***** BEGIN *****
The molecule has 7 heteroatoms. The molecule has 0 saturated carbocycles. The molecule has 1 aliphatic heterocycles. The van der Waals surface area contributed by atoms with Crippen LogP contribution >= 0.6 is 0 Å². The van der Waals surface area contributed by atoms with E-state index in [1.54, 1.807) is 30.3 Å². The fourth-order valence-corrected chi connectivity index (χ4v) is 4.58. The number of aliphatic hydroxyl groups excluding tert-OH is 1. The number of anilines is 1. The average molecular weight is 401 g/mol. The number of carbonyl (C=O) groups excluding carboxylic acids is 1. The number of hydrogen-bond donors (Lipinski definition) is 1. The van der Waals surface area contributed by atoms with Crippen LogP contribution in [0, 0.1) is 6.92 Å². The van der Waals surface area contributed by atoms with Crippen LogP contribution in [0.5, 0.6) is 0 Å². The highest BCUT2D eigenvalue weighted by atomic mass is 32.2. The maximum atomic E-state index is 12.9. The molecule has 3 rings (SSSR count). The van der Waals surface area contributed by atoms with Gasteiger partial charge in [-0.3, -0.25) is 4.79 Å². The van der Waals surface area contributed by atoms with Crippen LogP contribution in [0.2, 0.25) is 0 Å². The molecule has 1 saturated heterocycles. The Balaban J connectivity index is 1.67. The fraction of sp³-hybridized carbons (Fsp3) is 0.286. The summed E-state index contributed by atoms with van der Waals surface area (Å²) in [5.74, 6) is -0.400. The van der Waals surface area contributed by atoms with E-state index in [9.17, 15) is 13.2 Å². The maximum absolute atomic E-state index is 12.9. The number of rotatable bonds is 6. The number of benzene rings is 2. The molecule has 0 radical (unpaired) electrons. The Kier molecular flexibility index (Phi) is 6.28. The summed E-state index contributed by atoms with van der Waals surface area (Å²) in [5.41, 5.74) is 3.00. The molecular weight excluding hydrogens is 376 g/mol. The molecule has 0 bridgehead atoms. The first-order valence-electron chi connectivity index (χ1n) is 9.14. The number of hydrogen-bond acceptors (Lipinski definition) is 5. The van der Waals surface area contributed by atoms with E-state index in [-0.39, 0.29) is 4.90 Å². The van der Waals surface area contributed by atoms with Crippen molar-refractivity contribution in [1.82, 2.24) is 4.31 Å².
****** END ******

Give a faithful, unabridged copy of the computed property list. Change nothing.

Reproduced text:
The molecule has 7 heteroatoms. The molecule has 0 saturated carbocycles. The molecule has 1 aliphatic heterocycles. The van der Waals surface area contributed by atoms with Crippen LogP contribution >= 0.6 is 0 Å². The van der Waals surface area contributed by atoms with E-state index in [1.54, 1.807) is 30.3 Å². The fourth-order valence-corrected chi connectivity index (χ4v) is 4.58. The number of aliphatic hydroxyl groups excluding tert-OH is 1. The number of anilines is 1. The average molecular weight is 401 g/mol. The number of carbonyl (C=O) groups excluding carboxylic acids is 1. The number of hydrogen-bond donors (Lipinski definition) is 1. The van der Waals surface area contributed by atoms with Crippen LogP contribution in [0, 0.1) is 6.92 Å². The van der Waals surface area contributed by atoms with Crippen LogP contribution in [0.5, 0.6) is 0 Å². The highest BCUT2D eigenvalue weighted by atomic mass is 32.2. The maximum atomic E-state index is 12.9. The molecule has 3 rings (SSSR count). The van der Waals surface area contributed by atoms with Gasteiger partial charge in [-0.3, -0.25) is 4.79 Å². The van der Waals surface area contributed by atoms with Crippen LogP contribution in [0.2, 0.25) is 0 Å². The molecule has 1 saturated heterocycles. The Balaban J connectivity index is 1.67. The fraction of sp³-hybridized carbons (Fsp3) is 0.286. The summed E-state index contributed by atoms with van der Waals surface area (Å²) in [5.74, 6) is -0.400. The van der Waals surface area contributed by atoms with E-state index in [9.17, 15) is 13.2 Å². The maximum absolute atomic E-state index is 12.9. The number of rotatable bonds is 6. The number of benzene rings is 2. The molecule has 0 radical (unpaired) electrons. The Kier molecular flexibility index (Phi) is 6.28. The summed E-state index contributed by atoms with van der Waals surface area (Å²) in [5.41, 5.74) is 3.00. The molecular weight excluding hydrogens is 376 g/mol. The molecule has 0 bridgehead atoms. The first-order valence-electron chi connectivity index (χ1n) is 9.14. The number of hydrogen-bond acceptors (Lipinski definition) is 5. The van der Waals surface area contributed by atoms with E-state index in [-0.39, 0.29) is 4.90 Å². The van der Waals surface area contributed by atoms with Crippen molar-refractivity contribution in [1.82, 2.24) is 4.31 Å².